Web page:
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Wednesday, April 1, 2020

Coronavirus and Special Education in California

In The Politics of Autism, I discuss the day-to-day challenges facing autistic people and their families. Those challenges get far more intense during disasters.  And coronavirus is proving to be the biggest disaster of all.  Providing education is proving to be very difficult.

Elizabeth Aguilera and Richard Cano at CalMatters:
Across California, schools have physically shuttered as they make the unprecedented move toward online instruction amid the coronavirus pandemic. The virus has upended almost every facet of education in California and the nation — but perhaps no other student group stands to be more affected than students with special needs.
Nearly 800,000 students in California receive special education services, accounting for almost 13% of the state’s student enrollment. That number doesn’t include the tens of thousands of children under age 3 who receive specialized services through the state’s 21 regional centers — which provide support services to special needs individuals — under the Department of Developmental Services.
Parents, educators and advocates who spoke with CalMatters shared fears that special needs children will not only regress in academics, but lose some of the essential skills they’ve developed while working intimately with teachers, paraprofessionals and providers such as behavior and speech therapists.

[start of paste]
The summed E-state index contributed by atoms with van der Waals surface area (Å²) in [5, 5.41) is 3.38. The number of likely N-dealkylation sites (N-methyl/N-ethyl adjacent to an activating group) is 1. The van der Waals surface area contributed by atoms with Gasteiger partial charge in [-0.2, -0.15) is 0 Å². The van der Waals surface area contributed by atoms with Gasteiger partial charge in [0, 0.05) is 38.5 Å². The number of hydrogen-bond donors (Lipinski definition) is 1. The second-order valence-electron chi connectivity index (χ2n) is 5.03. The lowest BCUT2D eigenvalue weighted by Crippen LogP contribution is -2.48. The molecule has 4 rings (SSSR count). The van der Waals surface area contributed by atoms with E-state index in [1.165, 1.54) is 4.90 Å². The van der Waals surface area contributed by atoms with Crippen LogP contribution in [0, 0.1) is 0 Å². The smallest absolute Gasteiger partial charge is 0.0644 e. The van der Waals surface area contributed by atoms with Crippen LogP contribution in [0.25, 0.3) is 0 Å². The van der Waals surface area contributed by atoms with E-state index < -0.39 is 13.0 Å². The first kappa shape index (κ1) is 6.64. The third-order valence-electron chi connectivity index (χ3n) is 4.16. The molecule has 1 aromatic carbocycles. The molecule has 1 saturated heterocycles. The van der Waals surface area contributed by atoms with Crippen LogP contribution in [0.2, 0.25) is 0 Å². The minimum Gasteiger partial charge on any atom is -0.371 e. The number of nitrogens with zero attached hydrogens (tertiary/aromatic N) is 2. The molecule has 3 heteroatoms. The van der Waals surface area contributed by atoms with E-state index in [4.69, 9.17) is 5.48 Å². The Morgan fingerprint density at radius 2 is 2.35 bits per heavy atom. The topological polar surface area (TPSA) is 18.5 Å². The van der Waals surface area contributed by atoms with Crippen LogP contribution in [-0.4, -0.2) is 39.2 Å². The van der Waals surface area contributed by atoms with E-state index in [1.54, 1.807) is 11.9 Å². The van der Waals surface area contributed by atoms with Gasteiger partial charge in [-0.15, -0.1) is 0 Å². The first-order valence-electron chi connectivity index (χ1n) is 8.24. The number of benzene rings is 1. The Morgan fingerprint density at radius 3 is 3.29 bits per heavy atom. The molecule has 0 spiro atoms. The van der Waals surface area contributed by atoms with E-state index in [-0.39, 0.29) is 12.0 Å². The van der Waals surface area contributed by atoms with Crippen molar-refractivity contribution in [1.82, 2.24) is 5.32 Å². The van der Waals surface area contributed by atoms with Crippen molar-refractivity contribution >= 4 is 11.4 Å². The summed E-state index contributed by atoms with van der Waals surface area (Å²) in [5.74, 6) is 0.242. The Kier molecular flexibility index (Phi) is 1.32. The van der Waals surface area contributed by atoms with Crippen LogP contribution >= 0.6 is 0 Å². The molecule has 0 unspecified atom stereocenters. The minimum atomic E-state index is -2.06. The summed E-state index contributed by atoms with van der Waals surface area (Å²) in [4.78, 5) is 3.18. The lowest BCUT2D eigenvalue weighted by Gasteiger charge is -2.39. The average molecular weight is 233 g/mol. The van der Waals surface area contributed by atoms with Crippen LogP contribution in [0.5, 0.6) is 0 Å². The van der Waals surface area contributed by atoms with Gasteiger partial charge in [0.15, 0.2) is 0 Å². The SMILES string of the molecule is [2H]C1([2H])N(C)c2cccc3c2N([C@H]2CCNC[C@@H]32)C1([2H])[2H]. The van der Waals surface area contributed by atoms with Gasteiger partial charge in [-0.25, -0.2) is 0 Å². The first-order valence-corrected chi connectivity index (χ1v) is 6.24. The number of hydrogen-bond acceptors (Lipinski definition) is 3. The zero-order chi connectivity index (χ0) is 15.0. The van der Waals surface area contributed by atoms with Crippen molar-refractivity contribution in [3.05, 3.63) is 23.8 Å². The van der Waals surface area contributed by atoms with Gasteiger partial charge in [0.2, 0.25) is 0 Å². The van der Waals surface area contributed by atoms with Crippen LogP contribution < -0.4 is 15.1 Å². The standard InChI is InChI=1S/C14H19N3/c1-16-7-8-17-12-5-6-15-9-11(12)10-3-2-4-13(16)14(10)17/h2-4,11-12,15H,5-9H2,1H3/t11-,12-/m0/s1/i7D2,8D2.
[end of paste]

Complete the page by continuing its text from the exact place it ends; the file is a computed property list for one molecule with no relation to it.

Regional Centers pay for needed services that schools and private insurance don’t cover, and now families are asking if the centers can step in as special needs kids are at home without their regular support services, said Amy Westling, executive director of the Association of Regional Centers. California also recently relaxed regulations to allow regional centers to approve virtual and online therapy sessions and to ease parent concerns about missing services, while also trying to protect their children, many of whom are medically fragile.
As schools shuttered their campuses, requests for specialized services have started to come in from families stretched to the max with kids off school and parents often trying to work from home, said Tony Anderson, director of the Valley Mountain Regional Center. The center provides services for 16,000 children in Amador, San Joaquin, Stanislaus, Calaveras and Tuolumne Counties.
“Our people are working from home calling everyone on their caseloads, checking to find out what they need,” he said. “Regional Center was not created to replace systems like schools, but when there is no school going on, parents turn to the centers for help.”

Sonaliu Kohli at The Los Angeles Times:
Both L.A. County and the California Department of Education have said they are convening working groups or periodic virtual meetings of special education experts to discuss these issues and best practices.
[Superintendent Austin] Beutner has moved swiftly to provide meals and to secure computers and WiFi connections for students who need them. But his staff has not yet figured out how to adequately serve students with disabilities.
“You have to start with the child and figure out what’s best and work your way back,” he said. “And to do that, one by one by one, it’s going to take a little bit of time, we have people working around the clock on it.”